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Like the Coxes, Hellewell has long believed that Josh Powell had something to do with Susan’s disappearance.
Hellewell said she was relieved last week when a Washington judge decided to leave the two boys with the Coxes at least through July. Still, she said there was fear Powell might be furious.
"We’ve all been very, very worried about their safety," Hellewell said of the two boys.
In a December court filing, Josh Powell asked the court to move the boys to a neutral caretaker and expressed frustration with the slow pace of efforts to reunite him with his sons. He claimed the Coxes were out to "destroy our loving relationships as a natural family unit."
He said the Coxes’ hatred of him "pervades their household, their social circles, and their public comments."
Josh Powell claimed the Coxes were turning his two sons against him.
"By living in the Cox house, the boys are exposed to the Coxes’ overwhelming attitude of hatred toward me, and it is seriously traumatizing my children," he said.
Supporters of Josh Powell and his family previously described them as an "all-American family," saying they saw nothing disturbing in his interaction with his sons.
"Josh is a loving, devoted, protective, caring father," wrote Alina Powell, Josh’s sister in an affidavit filed in the custody case last September.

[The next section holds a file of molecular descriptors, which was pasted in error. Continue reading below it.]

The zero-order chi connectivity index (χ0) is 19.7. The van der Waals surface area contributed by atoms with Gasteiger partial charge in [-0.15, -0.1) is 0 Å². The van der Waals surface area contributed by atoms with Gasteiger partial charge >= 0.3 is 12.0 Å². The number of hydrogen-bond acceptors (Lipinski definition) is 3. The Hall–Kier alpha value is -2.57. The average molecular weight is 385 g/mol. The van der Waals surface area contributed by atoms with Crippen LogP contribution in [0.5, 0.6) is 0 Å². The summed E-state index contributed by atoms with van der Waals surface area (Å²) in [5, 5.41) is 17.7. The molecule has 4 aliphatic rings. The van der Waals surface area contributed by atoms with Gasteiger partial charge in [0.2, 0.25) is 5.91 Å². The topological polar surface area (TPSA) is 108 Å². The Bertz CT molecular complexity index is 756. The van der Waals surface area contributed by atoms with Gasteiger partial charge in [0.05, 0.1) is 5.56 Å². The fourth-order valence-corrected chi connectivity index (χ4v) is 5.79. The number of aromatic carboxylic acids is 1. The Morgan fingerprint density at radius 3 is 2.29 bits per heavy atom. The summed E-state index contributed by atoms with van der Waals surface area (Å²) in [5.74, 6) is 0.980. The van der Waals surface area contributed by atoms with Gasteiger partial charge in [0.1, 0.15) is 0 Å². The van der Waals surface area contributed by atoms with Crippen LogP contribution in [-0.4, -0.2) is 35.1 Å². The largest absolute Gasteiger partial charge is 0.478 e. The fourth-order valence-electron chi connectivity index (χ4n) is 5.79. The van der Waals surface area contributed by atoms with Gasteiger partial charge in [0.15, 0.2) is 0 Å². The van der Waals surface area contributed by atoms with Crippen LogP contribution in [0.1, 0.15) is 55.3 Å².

Terrica Powell, Josh’s mother, also provided an affidavit that described her son as an "engaged" father.
According to Sherry Hill, spokeswoman for the Washington Department of Social and Health Services, no one had any idea that Josh Powell had anything like this planned.
"We would have gone back to court had we any indication that Josh Powell was suicidal," Hill said. "It’s a terrible tragedy that these poor children especially had to suffer and die because of the actions of their father."
She said the woman who was to supervise Sunday’s visit between Josh Powell and his children was not a Child Protective Services employee but a contract worker with a private agency.
"She pulled up in the car, and the kids ran out ahead of her," Hill said. "Josh Powell closed the door and locked it. She wasn’t able to get in, and that’s when she smelled gas."
Josh Starkey, who lives in the neighboring Washington town of Puyallup, saw the black smoke billowing from the fire and drove about five miles to get to the scene. He said he arrived about the same time as fire trucks.
"The house was gone," he said. He took some photos of what he thought was just a huge fire, and his children left the area quickly as the smoke made it difficult to breathe. He later found out whose home it was.
The Powell’s oldest son attended Carson Elementary School in Puyallup, where a vigil was held Sunday night. The younger son was not yet enrolled in school.
Neighbor Jessica Lyon, 18, said she was laying on the couch in her home when the fire erupted occurred. "The whole house shook. It was like an earthquake. It was huge," Lyon told the News Tribune.
Lyon looked outside and saw the insulation from the house raining down.
More than 30 neighbors gathered around the scene before firefighters arrived and reported hearing two more explosions after that. There were at least three explosions total, neighbors told the Tacoma paper.
Denise Cox, the boys’ aunt, said Sunday she was in shock over the news and was headed to her parents’ house in Puyallup on Sunday afternoon.Next Page >
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